And, so it goes with the risk management of financial markets. For one thing, once a 10,000-year event takes place on any given day it is much more likely to occur the next day as well. For another, the 10,000-year event truly transcends what happens on a given day. An event could have started weeks ago and would continue for several more months in all likelihood. And to use another metaphor: a wet cycle in the weather can give you a hundred year flood several years in a row. But, in a sense, it is a single event.

Now, it is clear that not all quant models are inherently wrong, but rather that an iterative process is required to maintain their usefulness. If we want to understand a financial crisis, we have to develop a storyboard and understand the limitations posed by the underlying hypotheses built around the model. This explains the importance of tweaking the narrative, or the model, as the storyline develops. Models need to be like fiction books, molding to turns, unexpected shifts and twists. So, while human error and emotion can be a blueprint for financial disaster (i.e., the growing importance of behavioral finance), putting blind faith in 100% computer-based strategies is not prudent either. So, again, we need a hybrid man-with-machine model.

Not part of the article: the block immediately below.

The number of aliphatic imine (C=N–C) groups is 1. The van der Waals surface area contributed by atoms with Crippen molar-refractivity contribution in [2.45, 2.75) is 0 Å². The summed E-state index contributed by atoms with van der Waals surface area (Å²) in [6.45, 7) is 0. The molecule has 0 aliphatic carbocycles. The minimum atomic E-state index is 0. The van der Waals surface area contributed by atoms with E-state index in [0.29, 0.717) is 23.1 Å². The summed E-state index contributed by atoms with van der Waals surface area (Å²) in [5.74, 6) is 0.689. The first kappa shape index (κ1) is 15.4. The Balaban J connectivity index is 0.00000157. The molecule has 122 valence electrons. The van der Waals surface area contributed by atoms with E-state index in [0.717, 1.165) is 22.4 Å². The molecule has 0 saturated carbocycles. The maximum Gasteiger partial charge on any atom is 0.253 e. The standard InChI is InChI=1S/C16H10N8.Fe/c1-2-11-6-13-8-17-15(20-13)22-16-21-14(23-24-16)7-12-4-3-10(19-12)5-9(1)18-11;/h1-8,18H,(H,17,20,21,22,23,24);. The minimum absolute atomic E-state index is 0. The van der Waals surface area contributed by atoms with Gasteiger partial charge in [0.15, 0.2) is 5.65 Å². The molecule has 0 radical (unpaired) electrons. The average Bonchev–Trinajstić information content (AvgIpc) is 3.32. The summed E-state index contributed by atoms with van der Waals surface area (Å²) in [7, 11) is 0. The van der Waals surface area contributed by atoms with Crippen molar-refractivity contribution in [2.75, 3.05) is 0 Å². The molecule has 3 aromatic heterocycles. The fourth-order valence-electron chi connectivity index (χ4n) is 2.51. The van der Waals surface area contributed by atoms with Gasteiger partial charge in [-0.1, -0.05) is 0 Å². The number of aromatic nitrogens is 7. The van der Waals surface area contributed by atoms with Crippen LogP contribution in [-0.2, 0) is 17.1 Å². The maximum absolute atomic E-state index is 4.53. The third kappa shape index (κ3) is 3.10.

And there’s nothing particularly magical about quantitative strategies. If anything, they are the opposite of magic. Models are designed, constricting hypotheses are built around the model, data is crunched, and the findings result in a set of decisions, such as for instance the increase/decrease/hold of risk exposures. Maybe a distortion, but the approach constitutes safety in numbers method, with the bonus of removing any emotional response that a human might inject into the process. But the models are only as good as the humans who build them, so a robust quantitative team will keep its models flexible to avoid derailment when unusual market events inevitably occur.